Pixel Graphics Part II

Last time we talked about how resolution and scale, as well as modern effects can make a pixel art games visuals look weird.

For me, consistency is very important. Choosing any visual style is a commitment to stick to that style and try to make all the elements fit together. While you want certain visual elements to stick out, you don’t want them to stick out because they don’t match the overall theme of the game.

Pixel Half Minute Hero
Half Minute Hero is a pretty good example of doing almost everything wrong. Look at the various pixel sizes and hi-res effects and interface. Nothing fits! At least the art isn’t bad.

In Part II of this article, I’ll talk about a couple more things that really bug me whenever I see them.

Pixel Sin No3: Rotating

pixel rotationBack in the days before the NES, when the Atari 2600 was still alive and well, memory was very limited and a lot of games didn’t have sprites for all directions the player could be facing…let alone have them be animated.

With technology progressing, memory was increased and developers used it to put more graphics in the games. Of course processing power was still limited, so it was usually very difficult or impossible to just rotate a top-down sprite to the desired position. So each angle had to be drawn by hand. Or at least half of them, the other half would be mirrored.

Today, it’s not a problem rotating any number of sprites to any desired position. The problem is often, that the games actual resolution is much higher than the sprites supposed resolution, meaning the rotated sprite isn’t really following any rules anymore. It still looks somewhat pixel-ish but it’s obvious that the actual resolution is much higher and suddenly you have angled pixels, which isn’t possible with an actual limited resolution.

A slightly better way to rotate sprites is doing it in the actual game resolution, meaning the pixels don’t get angled and everything looks nice. It’s also not 100% accurate, because the smooth sprite rotation was only possible in later generations, when 2D was on its way out, but I guess it’s a huge time saver, especially for smaller developers, so depending on how it’s done and used, I’d let it slide.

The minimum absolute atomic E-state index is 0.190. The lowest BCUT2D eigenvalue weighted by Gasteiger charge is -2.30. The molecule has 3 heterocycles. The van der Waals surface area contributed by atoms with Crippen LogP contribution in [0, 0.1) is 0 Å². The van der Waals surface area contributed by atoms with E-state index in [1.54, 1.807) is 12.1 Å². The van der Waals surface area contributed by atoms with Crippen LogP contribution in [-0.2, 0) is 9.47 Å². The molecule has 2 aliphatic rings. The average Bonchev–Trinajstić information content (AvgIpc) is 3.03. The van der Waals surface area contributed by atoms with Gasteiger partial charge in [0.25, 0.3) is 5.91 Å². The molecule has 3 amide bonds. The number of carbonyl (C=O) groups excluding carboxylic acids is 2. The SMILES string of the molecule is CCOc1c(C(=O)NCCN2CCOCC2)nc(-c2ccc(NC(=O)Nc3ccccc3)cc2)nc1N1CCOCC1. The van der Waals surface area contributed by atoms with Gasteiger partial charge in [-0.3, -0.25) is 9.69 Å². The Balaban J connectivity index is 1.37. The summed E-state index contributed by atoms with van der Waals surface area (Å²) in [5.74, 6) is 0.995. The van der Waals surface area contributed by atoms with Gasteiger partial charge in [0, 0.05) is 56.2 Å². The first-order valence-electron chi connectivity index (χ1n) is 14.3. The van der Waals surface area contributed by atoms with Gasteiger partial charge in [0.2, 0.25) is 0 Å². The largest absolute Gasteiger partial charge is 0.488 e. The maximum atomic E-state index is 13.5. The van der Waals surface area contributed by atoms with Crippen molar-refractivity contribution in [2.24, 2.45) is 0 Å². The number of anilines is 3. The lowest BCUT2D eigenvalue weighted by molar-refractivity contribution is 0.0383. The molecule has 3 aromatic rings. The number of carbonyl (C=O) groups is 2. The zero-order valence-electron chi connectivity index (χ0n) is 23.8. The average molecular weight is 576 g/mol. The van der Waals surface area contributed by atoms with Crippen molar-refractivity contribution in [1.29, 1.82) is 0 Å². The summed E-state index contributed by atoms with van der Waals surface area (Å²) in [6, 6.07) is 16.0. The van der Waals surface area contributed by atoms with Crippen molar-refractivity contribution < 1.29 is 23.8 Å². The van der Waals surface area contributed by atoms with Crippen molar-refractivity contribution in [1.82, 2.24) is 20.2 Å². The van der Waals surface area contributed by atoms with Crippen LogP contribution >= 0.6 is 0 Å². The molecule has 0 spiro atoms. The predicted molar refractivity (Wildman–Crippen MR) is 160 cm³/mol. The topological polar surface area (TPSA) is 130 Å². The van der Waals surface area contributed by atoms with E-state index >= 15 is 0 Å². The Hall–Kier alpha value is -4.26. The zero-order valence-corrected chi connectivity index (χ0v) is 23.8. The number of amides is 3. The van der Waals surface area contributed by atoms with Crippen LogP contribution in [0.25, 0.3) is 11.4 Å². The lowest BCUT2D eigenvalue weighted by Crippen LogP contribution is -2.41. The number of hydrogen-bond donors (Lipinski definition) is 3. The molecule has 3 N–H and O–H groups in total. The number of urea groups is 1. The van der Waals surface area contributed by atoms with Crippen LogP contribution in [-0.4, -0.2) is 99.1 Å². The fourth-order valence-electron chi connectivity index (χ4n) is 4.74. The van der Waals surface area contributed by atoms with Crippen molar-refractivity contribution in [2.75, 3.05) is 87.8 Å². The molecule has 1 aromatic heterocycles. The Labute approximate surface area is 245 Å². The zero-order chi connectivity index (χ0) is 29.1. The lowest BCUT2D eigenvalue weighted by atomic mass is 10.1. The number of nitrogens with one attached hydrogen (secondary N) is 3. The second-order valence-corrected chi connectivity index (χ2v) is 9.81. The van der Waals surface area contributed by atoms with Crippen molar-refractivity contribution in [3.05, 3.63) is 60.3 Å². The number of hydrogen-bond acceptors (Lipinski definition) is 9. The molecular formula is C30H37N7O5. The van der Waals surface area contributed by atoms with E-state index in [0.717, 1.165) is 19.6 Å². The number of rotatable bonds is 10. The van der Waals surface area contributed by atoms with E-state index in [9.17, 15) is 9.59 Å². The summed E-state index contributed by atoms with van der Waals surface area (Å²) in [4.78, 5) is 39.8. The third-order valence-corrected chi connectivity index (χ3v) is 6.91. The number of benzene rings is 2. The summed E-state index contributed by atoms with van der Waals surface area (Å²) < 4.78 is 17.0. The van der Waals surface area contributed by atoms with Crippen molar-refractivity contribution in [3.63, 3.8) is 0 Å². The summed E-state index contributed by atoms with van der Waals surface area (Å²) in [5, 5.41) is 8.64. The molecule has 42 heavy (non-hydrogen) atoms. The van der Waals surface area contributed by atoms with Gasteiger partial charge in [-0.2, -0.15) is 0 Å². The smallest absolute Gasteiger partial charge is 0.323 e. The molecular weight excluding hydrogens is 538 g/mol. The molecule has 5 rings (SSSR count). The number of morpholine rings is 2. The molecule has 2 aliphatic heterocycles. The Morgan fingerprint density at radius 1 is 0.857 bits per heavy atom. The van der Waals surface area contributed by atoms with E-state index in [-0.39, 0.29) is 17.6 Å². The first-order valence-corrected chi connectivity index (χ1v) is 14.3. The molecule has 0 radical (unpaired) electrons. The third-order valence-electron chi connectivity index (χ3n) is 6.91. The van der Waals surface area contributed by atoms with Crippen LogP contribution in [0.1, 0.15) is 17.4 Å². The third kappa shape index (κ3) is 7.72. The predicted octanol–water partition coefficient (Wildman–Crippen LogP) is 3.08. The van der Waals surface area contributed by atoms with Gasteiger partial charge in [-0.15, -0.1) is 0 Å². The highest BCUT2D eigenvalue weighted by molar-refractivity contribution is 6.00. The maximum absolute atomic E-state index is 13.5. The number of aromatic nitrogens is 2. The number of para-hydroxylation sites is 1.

Pixel Sin No4: Weird low-tech pixel-art

pixel low

I’m not calling this style inherently bad, but a number of games that use pixel “art” seem to just have pixels in them for the sake of it, without having any artistic ambition.

Just because something has a blocky, low resolution, doesn’t mean you don’t have to at least try to put in an effort. Nowadays a lot of these pixel-art games look much worse than what developers did 25 years ago. Look at the art of companies like SNK, Lucasfilm Games, Squaresoft and others in the 90s. I’m not saying it’s easy to achieve a level like this, but please, do more than drawing stick figures.

But a lot of younger gamers don’t even know the difference. If it’s got a low resolution and is in 2D it looks like crap, case closed.

Further reading: Here‘s a small article I found about pixel art in games. What struck me the most however, was the image the author used, showing how pixel art is seemingly devolving recently.

Next time I’ll talk about some other minor things that bug me, examples of modern games that do it mostly right and my fears about my own game development.

Did you agree with these points or do you think there are legitimate reasons for purposely implementing pixel style visuals in such a way? Let me know in the comments!